Tips on working from home

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ong>Tipsong> on working from home


Your home working arrangements may not be as ergonomic

as you’re used to at work.

• Make up for this by varying your routine. Change your

sitting position, get up more frequently, stretch and

walk around.

• Give some thought to your workplace’s design. Make

sure that it’s bright enough, and that it has as much

natural light as possible.

Daily structure

Working from home gives you more opportunity to

match your working hours to your own needs.

• Clarify with your team when you are expected to be

working and reachable. Maybe there are children to

consider if you need quiet for your work. These are issues

to discuss with your team.

• Give yourself clearly-defined working hours. When do

you start and when do you stop? Plan-in at least one

“fresh-air break” in the course of the day: it will do you

good and make things feel more normal.


Taking breaks will raise your efficiency when you work

at home, too, and give you a working rhythm.

• Spend your breaks away from the place you’ve been

working at.

• Try to still use these breaks for some social interaction.

Why not arrange a “virtual break” with the rest of

the team? You could all hook up at once and spend 15

minutes talking about anything except work. Informal

exchanges of this kind can be very uniting. But they

won’t just happen naturally when you’re working from


• Snacking can be a big temptation when working from

home. So be sure to keep to your regular meals. Keep

yourself supplied with water at your new workstation,


The work/play boundary

If you like to keep your work and private life clearly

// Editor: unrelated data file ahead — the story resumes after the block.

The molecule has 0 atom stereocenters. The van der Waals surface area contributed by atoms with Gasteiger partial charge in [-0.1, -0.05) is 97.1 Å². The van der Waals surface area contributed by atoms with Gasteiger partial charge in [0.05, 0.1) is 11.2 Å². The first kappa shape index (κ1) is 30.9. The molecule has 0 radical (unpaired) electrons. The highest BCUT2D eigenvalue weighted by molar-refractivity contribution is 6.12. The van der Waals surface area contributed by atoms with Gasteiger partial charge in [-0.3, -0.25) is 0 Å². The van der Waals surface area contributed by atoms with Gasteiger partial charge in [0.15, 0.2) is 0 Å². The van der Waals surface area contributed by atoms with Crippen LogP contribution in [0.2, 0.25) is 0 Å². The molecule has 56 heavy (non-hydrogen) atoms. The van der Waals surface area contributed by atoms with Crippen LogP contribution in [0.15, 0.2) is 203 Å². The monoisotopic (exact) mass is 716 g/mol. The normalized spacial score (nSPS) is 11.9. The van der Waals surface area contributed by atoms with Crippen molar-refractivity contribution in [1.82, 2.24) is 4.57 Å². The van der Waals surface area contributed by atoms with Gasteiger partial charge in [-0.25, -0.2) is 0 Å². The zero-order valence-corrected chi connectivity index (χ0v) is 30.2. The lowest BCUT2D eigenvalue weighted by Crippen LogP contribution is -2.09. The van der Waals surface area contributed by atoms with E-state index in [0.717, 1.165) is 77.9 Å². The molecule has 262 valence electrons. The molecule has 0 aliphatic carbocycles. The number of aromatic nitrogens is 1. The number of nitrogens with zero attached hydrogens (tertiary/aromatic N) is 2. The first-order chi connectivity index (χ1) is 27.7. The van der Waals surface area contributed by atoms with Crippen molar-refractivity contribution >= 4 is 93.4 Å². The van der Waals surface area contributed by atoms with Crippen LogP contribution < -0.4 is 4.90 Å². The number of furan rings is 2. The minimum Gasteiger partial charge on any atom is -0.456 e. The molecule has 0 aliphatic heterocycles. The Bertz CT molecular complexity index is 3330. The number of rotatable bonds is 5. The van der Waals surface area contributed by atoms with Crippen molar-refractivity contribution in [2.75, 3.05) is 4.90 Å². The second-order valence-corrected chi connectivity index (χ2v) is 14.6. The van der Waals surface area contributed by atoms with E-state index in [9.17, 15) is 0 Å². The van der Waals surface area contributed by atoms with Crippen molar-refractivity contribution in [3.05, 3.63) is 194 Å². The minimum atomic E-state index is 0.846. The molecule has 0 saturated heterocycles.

separate, keep doing so: just “go mentally to the office”

when you’re working from home.

• Dress properly: don’t, for instance, work in your


• Consciously start your working day, and do so the

same way each day if possible.

• Actively end your working day – by clearing up your

workplace, for instance, or noting down the next day’s

work tasks.

• Some people find that they get more easily distracted

at home. So you may need to be more consistent in

setting your priorities.


Working from home involves a very short commute,

and movement and exercise are easily neglected.

• Actively plan some exercise into your working day – at

least what you’d get in your “normal” work routine.

• Maybe a member of your household will join you on

a walk (though be sure to follow all the public health

authorities’ hygiene and conduct guidelines, too).

Mood and attitude

The current situation also challenges us emotionally

and can affect the mood. Keeping a positive attitude

here can work wonders.

• Remind yourself what benefits working from home can

provide for you personally. You may find, for instance,

that you have fewer interruptions. So use this time to

do the work that requires high levels of concentration.

• Make conscious use of the “commuting time” you are


• Find the time to read the humour section of the newspaper,


Source: Conaptis GmbH: https://duereschnufe.ch/homeoffice/

Contacts and interactions

Contacts and interactions are an important part of all our working days.

• Take advantage of all the (digital) opportunities that are

available to keep in touch with your team.

• Keep cultivating your contacts at the informal level, too.

• Feedback and appreciation are always great motivators. So

find ways and means to maintain your feedback culture.

• Keep your colleagues informed about what you’re working

on. This won’t be as obvious to them as it usually is; and by

keeping them informed, you’ll raise your own commitment

to the work.

• Our interpersonal communications also have a strong

non-verbal component that simply gets lost when we use

email or other text channels instead. So if your desired

communication has any kind of emotional dimension, reach

for the phone. And if you are having a virtual meeting of

some kind, be sparing with your use of any irony or sarcasm:

in such contexts, this can easily be misinterpreted or misunderstood.

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